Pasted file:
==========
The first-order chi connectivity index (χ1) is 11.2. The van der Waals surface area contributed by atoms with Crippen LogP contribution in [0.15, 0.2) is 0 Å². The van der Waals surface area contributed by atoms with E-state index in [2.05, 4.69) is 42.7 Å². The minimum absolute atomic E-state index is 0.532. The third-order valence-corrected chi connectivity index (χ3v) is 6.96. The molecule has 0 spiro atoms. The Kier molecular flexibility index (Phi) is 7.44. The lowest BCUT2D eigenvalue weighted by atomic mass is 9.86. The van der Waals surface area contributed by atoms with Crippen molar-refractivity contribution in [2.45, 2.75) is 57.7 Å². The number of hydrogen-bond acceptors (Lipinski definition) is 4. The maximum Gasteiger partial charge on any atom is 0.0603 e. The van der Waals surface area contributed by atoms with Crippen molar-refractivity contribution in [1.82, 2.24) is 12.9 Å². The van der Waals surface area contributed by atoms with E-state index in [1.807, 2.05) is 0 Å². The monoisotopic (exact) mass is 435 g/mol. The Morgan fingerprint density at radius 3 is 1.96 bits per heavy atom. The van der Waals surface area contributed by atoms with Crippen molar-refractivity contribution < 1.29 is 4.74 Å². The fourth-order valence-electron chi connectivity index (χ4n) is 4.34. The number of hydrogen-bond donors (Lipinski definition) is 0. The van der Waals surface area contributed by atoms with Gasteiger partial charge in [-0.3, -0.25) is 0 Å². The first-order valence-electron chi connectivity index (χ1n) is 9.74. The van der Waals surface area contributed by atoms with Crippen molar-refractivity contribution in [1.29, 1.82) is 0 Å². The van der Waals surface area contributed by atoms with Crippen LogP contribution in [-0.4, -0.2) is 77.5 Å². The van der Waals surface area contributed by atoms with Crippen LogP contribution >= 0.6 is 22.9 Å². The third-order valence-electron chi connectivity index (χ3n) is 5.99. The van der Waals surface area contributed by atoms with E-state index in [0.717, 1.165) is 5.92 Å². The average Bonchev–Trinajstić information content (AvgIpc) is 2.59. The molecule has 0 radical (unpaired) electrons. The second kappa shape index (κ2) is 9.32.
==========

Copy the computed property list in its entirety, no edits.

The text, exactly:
The first-order chi connectivity index (χ1) is 11.2. The van der Waals surface area contributed by atoms with Crippen LogP contribution in [0.15, 0.2) is 0 Å². The van der Waals surface area contributed by atoms with E-state index in [2.05, 4.69) is 42.7 Å². The minimum absolute atomic E-state index is 0.532. The third-order valence-corrected chi connectivity index (χ3v) is 6.96. The molecule has 0 spiro atoms. The Kier molecular flexibility index (Phi) is 7.44. The lowest BCUT2D eigenvalue weighted by atomic mass is 9.86. The van der Waals surface area contributed by atoms with Crippen molar-refractivity contribution in [2.45, 2.75) is 57.7 Å². The number of hydrogen-bond acceptors (Lipinski definition) is 4. The maximum Gasteiger partial charge on any atom is 0.0603 e. The van der Waals surface area contributed by atoms with Crippen molar-refractivity contribution in [1.82, 2.24) is 12.9 Å². The van der Waals surface area contributed by atoms with E-state index in [1.807, 2.05) is 0 Å². The monoisotopic (exact) mass is 435 g/mol. The Morgan fingerprint density at radius 3 is 1.96 bits per heavy atom. The van der Waals surface area contributed by atoms with Crippen molar-refractivity contribution < 1.29 is 4.74 Å². The fourth-order valence-electron chi connectivity index (χ4n) is 4.34. The number of hydrogen-bond donors (Lipinski definition) is 0. The van der Waals surface area contributed by atoms with Gasteiger partial charge in [-0.3, -0.25) is 0 Å². The first-order valence-electron chi connectivity index (χ1n) is 9.74. The van der Waals surface area contributed by atoms with Crippen molar-refractivity contribution in [1.29, 1.82) is 0 Å². The van der Waals surface area contributed by atoms with Crippen LogP contribution in [-0.4, -0.2) is 77.5 Å². The van der Waals surface area contributed by atoms with Crippen LogP contribution >= 0.6 is 22.9 Å². The third-order valence-electron chi connectivity index (χ3n) is 5.99. The van der Waals surface area contributed by atoms with E-state index in [0.717, 1.165) is 5.92 Å². The average Bonchev–Trinajstić information content (AvgIpc) is 2.59. The molecule has 0 radical (unpaired) electrons. The second kappa shape index (κ2) is 9.32.